American Marketer


Sustainable brands attract more consumers than luxury labels

December 9, 2019

Consumers want brands to have ethics. Image credit: Chloe


Affluent consumers are more apt than the average consumers to influence others’ purchases, making them a key target audience for brands, but these individuals are more demanding when it comes to companies’ track records on sustainability and social issues.

A new whitepaper from YouGov finds that as consumers’ income levels rise, they are more apt to have others ask them for advice before making a purchase or booking travel. Due to the affluents’ position as influencers, brands that successfully build relationships with them can gain positive word of mouth, but this also means that the affluent can influence others against a particular brand if they have a bad experience.

"Transparency is beginning to rival quality in terms of what affluent consumers look for in a brand," said Chandler Mount, vice president of development - Affluent Perspective team at YouGov.

"Sustainability is growing in the ranks of brand preferences as well, and it takes the form of brands living relatable values," he said. "This means that consumers expect brands to do the right thing, and taking care of the environment is one factor of that."

YouGov’s research looks at consumers with household incomes of at least $200,000.

Attracting the affluent
While 42 percent of all U.S. consumers agree that others look to them for advice, this portion of the population rises to 55 percent for those with incomes of at least $200,000 and 59 percent for those whose household incomes exceed $350,000.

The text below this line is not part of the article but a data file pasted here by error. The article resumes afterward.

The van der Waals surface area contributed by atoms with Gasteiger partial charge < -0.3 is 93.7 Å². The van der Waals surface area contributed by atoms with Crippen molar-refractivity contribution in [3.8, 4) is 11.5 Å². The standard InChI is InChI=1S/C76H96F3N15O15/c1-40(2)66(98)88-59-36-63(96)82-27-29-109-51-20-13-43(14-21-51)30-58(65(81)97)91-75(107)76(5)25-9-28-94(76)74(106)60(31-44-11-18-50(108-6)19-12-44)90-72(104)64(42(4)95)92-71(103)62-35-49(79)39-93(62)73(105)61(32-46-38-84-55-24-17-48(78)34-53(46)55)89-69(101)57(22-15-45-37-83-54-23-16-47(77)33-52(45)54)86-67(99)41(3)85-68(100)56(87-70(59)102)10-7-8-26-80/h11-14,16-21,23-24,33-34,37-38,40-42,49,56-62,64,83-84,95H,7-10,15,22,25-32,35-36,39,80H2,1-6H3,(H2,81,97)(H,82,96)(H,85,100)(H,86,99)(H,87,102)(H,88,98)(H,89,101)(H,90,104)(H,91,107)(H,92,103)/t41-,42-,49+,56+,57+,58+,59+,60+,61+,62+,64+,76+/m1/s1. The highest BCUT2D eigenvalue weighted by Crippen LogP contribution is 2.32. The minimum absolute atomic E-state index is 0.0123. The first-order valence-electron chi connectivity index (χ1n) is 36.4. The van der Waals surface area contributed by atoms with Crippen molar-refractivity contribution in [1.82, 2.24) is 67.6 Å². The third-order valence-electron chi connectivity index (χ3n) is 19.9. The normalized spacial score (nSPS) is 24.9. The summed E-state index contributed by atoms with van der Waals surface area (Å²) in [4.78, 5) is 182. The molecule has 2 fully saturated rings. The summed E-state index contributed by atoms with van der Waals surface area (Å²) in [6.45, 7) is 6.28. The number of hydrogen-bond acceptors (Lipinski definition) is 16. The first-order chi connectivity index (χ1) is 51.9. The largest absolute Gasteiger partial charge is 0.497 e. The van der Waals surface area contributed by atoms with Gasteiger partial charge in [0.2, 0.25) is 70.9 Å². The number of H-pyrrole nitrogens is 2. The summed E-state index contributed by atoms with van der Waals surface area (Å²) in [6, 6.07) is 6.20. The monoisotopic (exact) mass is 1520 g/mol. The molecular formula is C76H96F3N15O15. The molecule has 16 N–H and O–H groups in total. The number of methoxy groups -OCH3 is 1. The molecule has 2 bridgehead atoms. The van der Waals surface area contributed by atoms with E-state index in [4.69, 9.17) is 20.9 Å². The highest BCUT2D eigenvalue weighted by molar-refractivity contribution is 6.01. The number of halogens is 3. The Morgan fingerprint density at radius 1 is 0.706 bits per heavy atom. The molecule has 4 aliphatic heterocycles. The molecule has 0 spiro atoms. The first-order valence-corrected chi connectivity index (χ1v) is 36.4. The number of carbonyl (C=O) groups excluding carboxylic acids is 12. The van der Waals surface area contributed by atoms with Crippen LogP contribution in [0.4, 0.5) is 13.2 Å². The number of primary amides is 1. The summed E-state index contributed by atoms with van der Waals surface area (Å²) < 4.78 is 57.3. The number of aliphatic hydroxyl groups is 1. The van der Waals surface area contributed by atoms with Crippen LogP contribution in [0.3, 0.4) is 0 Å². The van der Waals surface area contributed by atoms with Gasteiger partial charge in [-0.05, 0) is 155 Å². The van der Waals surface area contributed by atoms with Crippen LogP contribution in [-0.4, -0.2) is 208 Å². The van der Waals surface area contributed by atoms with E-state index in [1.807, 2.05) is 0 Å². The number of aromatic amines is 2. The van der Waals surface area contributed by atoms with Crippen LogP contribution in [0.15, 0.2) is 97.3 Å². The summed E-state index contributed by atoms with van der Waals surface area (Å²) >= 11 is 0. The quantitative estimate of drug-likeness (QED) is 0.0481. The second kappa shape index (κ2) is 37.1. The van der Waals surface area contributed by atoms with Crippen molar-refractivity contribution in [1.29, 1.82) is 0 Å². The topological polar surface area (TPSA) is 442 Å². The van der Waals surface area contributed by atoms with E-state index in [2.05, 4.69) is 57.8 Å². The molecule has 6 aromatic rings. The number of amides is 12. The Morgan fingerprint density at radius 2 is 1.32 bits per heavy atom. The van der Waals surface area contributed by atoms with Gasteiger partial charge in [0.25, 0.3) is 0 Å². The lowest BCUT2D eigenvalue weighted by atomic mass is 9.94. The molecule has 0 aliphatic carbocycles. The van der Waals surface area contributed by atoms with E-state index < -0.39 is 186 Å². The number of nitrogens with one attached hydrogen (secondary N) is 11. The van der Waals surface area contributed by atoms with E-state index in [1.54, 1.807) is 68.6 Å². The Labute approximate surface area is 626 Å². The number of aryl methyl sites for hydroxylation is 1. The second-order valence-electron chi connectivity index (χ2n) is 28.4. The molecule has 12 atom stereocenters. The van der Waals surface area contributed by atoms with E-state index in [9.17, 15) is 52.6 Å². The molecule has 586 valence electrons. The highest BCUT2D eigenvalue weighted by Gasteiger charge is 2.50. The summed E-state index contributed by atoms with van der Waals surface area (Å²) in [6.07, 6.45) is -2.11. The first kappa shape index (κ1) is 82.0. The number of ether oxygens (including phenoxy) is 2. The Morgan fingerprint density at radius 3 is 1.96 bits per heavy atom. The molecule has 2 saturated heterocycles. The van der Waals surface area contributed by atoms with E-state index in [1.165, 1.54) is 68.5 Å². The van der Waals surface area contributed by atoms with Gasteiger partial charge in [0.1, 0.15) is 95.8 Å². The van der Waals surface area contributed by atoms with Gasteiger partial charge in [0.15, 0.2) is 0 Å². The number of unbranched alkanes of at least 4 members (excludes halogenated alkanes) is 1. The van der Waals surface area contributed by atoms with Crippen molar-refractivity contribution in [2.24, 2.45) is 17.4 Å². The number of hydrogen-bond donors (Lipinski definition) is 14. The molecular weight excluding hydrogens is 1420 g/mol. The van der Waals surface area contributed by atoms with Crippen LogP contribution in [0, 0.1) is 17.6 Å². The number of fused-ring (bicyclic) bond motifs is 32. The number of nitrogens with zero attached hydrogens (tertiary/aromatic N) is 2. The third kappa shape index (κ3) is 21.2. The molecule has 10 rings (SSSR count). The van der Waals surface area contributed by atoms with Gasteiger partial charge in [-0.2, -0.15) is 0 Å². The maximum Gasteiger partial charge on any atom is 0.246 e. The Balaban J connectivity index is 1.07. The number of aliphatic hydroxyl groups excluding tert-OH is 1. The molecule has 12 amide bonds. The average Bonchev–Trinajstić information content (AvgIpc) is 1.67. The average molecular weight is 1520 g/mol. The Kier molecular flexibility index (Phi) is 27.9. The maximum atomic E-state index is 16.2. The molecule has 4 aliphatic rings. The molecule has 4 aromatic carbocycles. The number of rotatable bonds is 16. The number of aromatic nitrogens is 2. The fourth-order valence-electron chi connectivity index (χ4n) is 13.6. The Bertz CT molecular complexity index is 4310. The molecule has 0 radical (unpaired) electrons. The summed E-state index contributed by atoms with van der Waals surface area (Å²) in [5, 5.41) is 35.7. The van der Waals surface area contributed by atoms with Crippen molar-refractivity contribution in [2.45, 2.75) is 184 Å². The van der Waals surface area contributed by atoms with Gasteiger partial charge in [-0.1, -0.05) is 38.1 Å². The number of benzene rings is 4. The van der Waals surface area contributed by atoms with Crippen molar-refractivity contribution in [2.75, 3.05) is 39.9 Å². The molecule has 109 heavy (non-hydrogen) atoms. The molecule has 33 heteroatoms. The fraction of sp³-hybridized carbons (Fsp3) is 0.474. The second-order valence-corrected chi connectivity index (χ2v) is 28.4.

The influence of the affluent can be partly attributed to their ability to be early adopters. For instance, they have the means to purchase new technology closer to its release, turning them into guides for others.

Lagos Apple Watch strap. Image credit: Lagos

Affluent consumers also show more of a predisposition towards actively making recommendations. Compared to 61 percent of the population that makes suggestions, about seven in 10 affluents offer their advice.

"After 10-plus years of watching the affluent we have found this group leads the general population in the U.S. by about four years," Mr. Mount said. "That is to say, when the affluent grab hold of a trend it takes about four years for it to trickle into the mass market.

"The reason for this is when something is new and unproven it takes time to establish a working business model and centers of demand," he said. "Once it comes to scale for the affluent it is easier to replicate and streamline for a broader audience. I believe this is happening at a faster pace today than before, thanks to social media and e-tailers where instant gratification is morphing to instant expectation."